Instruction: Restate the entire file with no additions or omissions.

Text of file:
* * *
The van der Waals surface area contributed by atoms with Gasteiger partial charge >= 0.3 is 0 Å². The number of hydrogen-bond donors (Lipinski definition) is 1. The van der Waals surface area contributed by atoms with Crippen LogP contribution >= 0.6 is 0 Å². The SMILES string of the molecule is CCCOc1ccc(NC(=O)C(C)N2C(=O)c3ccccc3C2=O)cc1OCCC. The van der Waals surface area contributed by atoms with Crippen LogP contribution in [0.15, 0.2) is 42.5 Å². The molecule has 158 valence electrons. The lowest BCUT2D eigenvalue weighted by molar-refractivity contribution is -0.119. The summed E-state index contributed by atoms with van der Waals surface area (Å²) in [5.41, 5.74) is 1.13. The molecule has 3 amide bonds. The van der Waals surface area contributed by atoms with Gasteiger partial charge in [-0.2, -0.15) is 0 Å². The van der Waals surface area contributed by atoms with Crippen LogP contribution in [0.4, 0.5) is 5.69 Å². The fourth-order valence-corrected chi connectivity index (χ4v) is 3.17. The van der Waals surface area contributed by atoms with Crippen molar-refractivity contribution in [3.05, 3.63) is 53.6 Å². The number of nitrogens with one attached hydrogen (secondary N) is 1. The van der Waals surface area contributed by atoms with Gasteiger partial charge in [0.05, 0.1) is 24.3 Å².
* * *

The van der Waals surface area contributed by atoms with Gasteiger partial charge >= 0.3 is 0 Å². The number of hydrogen-bond donors (Lipinski definition) is 1. The van der Waals surface area contributed by atoms with Crippen LogP contribution >= 0.6 is 0 Å². The SMILES string of the molecule is CCCOc1ccc(NC(=O)C(C)N2C(=O)c3ccccc3C2=O)cc1OCCC. The van der Waals surface area contributed by atoms with Crippen LogP contribution in [0.15, 0.2) is 42.5 Å². The molecule has 158 valence electrons. The lowest BCUT2D eigenvalue weighted by molar-refractivity contribution is -0.119. The summed E-state index contributed by atoms with van der Waals surface area (Å²) in [5.41, 5.74) is 1.13. The molecule has 3 amide bonds. The van der Waals surface area contributed by atoms with Gasteiger partial charge in [-0.2, -0.15) is 0 Å². The van der Waals surface area contributed by atoms with Crippen LogP contribution in [0.4, 0.5) is 5.69 Å². The fourth-order valence-corrected chi connectivity index (χ4v) is 3.17. The van der Waals surface area contributed by atoms with Crippen molar-refractivity contribution in [3.05, 3.63) is 53.6 Å². The number of nitrogens with one attached hydrogen (secondary N) is 1. The van der Waals surface area contributed by atoms with Gasteiger partial charge in [0.05, 0.1) is 24.3 Å².